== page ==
PHUKET: I have spent more nights in hotel rooms around the world than I could even start to remember. Barring a diary, an ankle-long list or a photographic memory, there are more than a few things that stick out, not unlike a Mohawk on a punk rocker or a toothpick out of a canape – small but deadly.
Let’s start with those fruity welcome drinks that are all the rage at posh resorts, along with perhaps the lemongrass-infused, moist face towel.
I’ve been chased through lobbies by drink toting staff, and forced to chug down a fruit cocktail at the front desk.
First of all, if I want a drink when I check in after flying for eight hours to some god-forsaken holiday isle, at least give me the good stuff. A vodka and tonic or at least a tasty little Chardonnay.
There is no enjoyment to be had throwing back a drink, while avoiding colorful little umbrellas or lethal chunks of pineapple, in a sterile lobby. This is exactly why god created dark, dingy dive bars.
Once you manage to avoid the happy hour buzz at the front desk and have safely made it to your door, then comes the next challenge. This is of course the new-age mystery of figuring out which way to put in the key card.
Some do have arrows, but for the most part you are on your own to figure out this brainteaser. More mysteries ensue – such as do you leave the card in and open? Shake, rattle and rolling time in the hallway has you dreaming of performing an axe assisted entry a la Jack Nicholson in the movie The Shining.
Once you have gained entry to the inner sanctum of your very own room, this is where insanity starts – from trying to figure out which light switches to use, or trying to figure out which of the four remote controls on the desk turns on the TV?
The next simple act of laying out things on the work desk inevitably has you bulldozing through piles of magazines, menu cards, welcome letters, room service or spa menus – all trying to keep you from the appointed task, which is actually doing some work on the desk.
Which moves to plugs, as most hotels never consider the possibility that someone has two or more phones, or a laptop and other devices which are crying out in angst over the immediate need to recharge.The next three or four hours are spent doing a cha-cha-cha of switching cords, plugging and unplugging all these wonder tech devices one at a time.
Don’t you just love the modern world of time-savers? We must all rage against the machine.
Getting into bed is a replay of the desk drama, be it pillow shams, decorative throws, laundry lists, pillow menus, towels twisted into baby elephants, sand filled sea turtles and more. Whatever happened to those little pillow mints, indeed they hearken back to a simpler time, but where are they now?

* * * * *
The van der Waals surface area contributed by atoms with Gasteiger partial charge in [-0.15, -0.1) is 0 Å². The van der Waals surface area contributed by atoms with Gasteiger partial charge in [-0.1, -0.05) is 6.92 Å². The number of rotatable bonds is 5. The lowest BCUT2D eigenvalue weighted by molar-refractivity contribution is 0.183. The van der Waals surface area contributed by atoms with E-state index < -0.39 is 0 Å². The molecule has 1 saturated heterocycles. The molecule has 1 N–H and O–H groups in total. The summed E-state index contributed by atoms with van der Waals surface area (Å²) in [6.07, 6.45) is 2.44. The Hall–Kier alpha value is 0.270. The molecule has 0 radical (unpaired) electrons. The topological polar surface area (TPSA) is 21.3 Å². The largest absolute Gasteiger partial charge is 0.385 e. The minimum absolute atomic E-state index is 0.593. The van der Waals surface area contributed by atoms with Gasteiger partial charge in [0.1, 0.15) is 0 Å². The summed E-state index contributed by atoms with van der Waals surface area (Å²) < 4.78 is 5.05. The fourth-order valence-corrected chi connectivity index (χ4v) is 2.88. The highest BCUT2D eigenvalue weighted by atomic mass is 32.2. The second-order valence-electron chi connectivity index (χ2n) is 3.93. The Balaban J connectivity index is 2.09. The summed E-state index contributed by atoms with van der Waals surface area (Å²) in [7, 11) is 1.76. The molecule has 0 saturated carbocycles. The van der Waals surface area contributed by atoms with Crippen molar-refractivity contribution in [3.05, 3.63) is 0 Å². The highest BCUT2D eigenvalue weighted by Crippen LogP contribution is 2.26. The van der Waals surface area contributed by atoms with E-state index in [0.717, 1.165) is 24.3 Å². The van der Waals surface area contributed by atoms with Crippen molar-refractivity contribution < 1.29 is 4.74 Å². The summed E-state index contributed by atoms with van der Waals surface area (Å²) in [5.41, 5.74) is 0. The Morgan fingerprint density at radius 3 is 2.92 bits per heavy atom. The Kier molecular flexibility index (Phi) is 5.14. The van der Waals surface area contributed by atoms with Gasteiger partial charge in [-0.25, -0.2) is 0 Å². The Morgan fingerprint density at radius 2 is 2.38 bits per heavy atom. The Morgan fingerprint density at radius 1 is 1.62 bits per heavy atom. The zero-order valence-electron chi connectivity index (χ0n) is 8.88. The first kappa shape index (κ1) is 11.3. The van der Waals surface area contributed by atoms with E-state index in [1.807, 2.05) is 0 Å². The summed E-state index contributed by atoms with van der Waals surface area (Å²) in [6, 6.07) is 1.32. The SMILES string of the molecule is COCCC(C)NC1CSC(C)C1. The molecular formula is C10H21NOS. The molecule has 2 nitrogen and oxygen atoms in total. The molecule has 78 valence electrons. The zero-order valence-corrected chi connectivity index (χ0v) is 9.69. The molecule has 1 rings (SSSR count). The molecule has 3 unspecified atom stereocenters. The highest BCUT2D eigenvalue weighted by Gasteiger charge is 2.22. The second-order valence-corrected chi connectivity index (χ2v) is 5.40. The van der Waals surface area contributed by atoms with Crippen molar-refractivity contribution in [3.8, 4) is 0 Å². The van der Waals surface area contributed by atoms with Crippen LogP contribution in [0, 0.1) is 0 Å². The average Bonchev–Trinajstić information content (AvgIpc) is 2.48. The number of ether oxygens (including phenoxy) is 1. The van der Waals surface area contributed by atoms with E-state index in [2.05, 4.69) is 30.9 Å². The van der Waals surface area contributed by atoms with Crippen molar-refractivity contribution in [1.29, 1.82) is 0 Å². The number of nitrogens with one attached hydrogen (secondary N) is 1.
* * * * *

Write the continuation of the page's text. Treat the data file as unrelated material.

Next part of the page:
I’ve covered a lot of ground and it is rather doubtful I can get all this venting into such a short article, so perhaps I need some terminal velocity.
Here is my hotel enemies list – security hangers; bathroom phones; fax machines which automatically go on at midnight; bedside clocks which go tick tick tick far into the night; lights in the closet which cannot be switched off; annoying housekeepers that knock on the door at 6:30am; the smiling mini bar attendant who hounds you to check things after 6:00 pm; air-cons whose main mission in life is to stream an arctic flow directly in your face; bath tubs which are harder to crawl out of than scaling Mt Everest; rain shower heads that turn on a monsoon or that modern designer chic water facet that you can’t even fathom how to turn on.
I’m sure I’ve missed so much more, but it’s morning and that terrible burnt toxic tar-like coffee on the breakfast buffet has just spoiled my appetite. Finally, I stagger to the front desk trying to escape this living nightmare, as the smiling desk clerk’s final epitaph is:
“Anything from the mini-bar?”, which after my profound “no”, they still proceed to call the room attendant just to double check if I am lying.
At long last, my escape is nearly complete, when another over-friendly receptionist mistakes me for an incoming guest and thrusts a welcome drink directly into my face, managing to impale my finger on a guava-laden toothpick, uttering the silly formula-driven hotel canned intro line, “Welcome home, sir”. Isn’t this where I came in?
Bill Barnett is the Managing Director of C9 Hotelworks and can be contacted through C9hotelworks.com.
— Bill Barnett
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